Air Force and Space Force Tech Connect bridges student organization with AFRL mentorship
WRIGHT-PATTERSON AIR FORCE BASE, OHIO (AFRL) – Penn Jet Propulsion, a student aerospace club at the University of Pennsylvania (Penn) recently obtained subject matter expert (SME) support and mentorship from the Air Force Research Laboratory’s (AFRL), Aerospace Systems Directorate (RQ) Aerospace Propulsion Outreach Program (APOP). Air Force and Space Force Tech Connect facilitated the connection between the Penn Jet Propulsion team and the technical support team for APOP. On behalf of the Department of the Air Force, AFRL developed the Air Force and Space Force Tech Connect, a service to connect potential partners with DAF science and technology experts and opportunities.
Penn Jet Propulsion is Penn’s first aerospace organization centered on jet propulsion technologies. It is currently a team of 20 passionate students from diverse majors ranging from mechanical engineering to international relations to finance. “Our original goal to manufacture our own jet engine has evolved into much more as we’ve used our school’s most advanced fabrication techniques and recruited students with exciting new ideas,” said David Nemeth, co-president of Penn Jet Propulsion.
After almost two years of work since the first CAD model, the team was successful in building an engine in Penn’s machine shop and hoped to test their engine safely in a test containment vessel. However, while the university was willing to allow them to finish the engine, the group was forbidden from working with combustible fuel without more support and mentorship. “The university was hesitant to allow a student group to run fuel into a jet engine, as there were no faculty with experience in the area who were willing to take responsibility for the critical process,” said Nemeth. Faced with this roadblock in the way of their ambitious goal, the team started to look for solutions.
Through his research of other university teams working on jet engines, Nemeth found that AFRL works with colleges to provide them with a place to test their projects. In fact, several schools had awards presented from AFRL’s Aerospace Systems Directorate through APOP. Having found a potential solution to his team’s problem, Nemeth started to look for ways to join APOP and access mentorship in the construction of their own engine. A quick internet search led him to the Air Force and Space Force Tech Connect website where he used the ‘Share an Idea’ link to submit information about his group’s accomplishments and need for support.
When he submitted the form, Nemeth hoped that his message would reach someone with experience in working with university teams. “It was a bit of a shot in the dark, but I was happy to find that my idea was heard and carefully considered by people rather than an algorithm, and I was quickly put in touch with help,” said Nemeth.
Joshua Laravie, an AFRL Aerospace Systems Directorate Technology Transfer Specialist, Domestic Alliance Program Manager and Tech Connect Team Member, made the final connection between Nemeth’s submission and the directorate’s Small Engine Research Lab and APOP’s technical support team members, 1st Lt. Kavi Muraleetharan and 2nd Lt. James Mostek, both Research Engineers. “The connection was exactly what our team was looking for… we have been exploring other universities who would be interested in expanding the current 12 university (small turbine engine) teams we have,” said Muraleetharan. He also added, “This submission had the potential to expand our knowledge and provide outreach to another group of potential future AFRL-hires. It will result in increased knowledge of small turbine engine uses (i.e. modifications to increase performance to expand operability) and new hires from our outreach program from a prestigious university,” said Murleetharan.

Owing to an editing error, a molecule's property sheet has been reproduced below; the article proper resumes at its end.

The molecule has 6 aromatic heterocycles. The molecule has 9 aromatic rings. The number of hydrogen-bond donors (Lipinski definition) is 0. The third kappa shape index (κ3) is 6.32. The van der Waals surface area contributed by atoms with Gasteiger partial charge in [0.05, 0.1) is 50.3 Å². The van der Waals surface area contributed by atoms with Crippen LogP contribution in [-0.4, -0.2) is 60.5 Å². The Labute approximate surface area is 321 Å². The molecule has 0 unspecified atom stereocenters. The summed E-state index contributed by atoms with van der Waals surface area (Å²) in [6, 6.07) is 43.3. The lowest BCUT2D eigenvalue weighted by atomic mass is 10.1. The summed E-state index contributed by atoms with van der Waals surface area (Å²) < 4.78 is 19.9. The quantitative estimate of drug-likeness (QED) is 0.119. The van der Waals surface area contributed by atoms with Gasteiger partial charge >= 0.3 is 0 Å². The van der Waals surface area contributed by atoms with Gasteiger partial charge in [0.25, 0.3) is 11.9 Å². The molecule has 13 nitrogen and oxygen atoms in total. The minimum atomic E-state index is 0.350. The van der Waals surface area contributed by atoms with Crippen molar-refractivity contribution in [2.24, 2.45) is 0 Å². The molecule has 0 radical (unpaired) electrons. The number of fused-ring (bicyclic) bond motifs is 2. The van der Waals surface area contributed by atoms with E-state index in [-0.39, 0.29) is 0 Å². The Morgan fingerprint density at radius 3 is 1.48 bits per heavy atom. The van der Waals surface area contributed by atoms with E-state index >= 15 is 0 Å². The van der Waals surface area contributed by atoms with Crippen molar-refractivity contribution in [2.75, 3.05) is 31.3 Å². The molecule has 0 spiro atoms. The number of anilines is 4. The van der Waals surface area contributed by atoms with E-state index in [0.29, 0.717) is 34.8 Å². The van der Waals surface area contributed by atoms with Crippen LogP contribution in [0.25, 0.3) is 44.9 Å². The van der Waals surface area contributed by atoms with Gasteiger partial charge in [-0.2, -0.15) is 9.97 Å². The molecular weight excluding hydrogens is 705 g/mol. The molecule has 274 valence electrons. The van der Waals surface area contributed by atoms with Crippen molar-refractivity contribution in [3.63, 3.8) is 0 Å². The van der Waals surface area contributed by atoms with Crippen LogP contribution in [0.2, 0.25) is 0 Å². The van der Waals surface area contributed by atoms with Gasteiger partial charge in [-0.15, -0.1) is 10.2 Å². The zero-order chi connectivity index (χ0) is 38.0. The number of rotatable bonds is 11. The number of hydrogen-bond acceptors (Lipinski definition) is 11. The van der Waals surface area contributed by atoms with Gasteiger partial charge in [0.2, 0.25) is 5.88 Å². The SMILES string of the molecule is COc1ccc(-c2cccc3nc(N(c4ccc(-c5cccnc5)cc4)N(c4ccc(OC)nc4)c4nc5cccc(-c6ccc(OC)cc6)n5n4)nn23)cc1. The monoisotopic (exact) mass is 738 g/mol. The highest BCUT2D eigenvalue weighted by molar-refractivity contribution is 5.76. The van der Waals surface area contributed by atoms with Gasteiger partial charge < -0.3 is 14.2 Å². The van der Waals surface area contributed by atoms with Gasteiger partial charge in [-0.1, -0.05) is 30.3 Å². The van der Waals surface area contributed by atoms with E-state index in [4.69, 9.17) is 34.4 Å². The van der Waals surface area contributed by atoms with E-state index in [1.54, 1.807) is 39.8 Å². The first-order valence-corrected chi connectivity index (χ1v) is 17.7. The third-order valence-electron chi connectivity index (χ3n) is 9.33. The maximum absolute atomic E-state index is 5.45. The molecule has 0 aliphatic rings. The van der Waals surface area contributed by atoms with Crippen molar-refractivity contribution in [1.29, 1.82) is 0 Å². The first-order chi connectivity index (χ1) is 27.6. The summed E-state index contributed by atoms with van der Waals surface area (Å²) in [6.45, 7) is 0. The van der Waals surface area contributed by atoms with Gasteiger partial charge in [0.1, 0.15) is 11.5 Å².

Sharing a similar experience working with Tech Connect, Nemeth said, “The Tech Connect website was easy to navigate and I found the “Share an Idea” submission form very easily. They were very receptive to our ideas and even asked us to present slides for a group of AFRL team members. This network might be hard to find from the surface, but everyone we’ve talked to has been helpful, open to ideas, and willing to share their expertise. I would encourage everyone in our position to get in touch with AFRL!”
Penn Jet Propulsion group intends to continue to leverage their new connections with AFRL to discuss testing with the school safety team and future plans to safely test their engine. They hope to be the foundation of a network that gives them exposure to organizations and aerospace professionals. They believe that their bright engineering team will become huge assets to future aerospace development and partnering with AFRL will allow them to pursue their goals.
About Air Force and Space Force Tech Connect
The Air Force and Space Force Tech Connect website provides access to current, open opportunities, meet-up events, other Department of the Air Force science and technology enterprise connectors and a way for anyone to share an idea. The Tech Connect team, comprised of AFRL personnel, connects quality, relevant ideas/technologies with Department of the Air Force subject matter experts. The team will review ideas/inquiries, provide feedback on innovative ideas and establish a dialogue with potentially interested Air Force and Space Force programs. For more information, visit: https://airforcetechconnect.org/.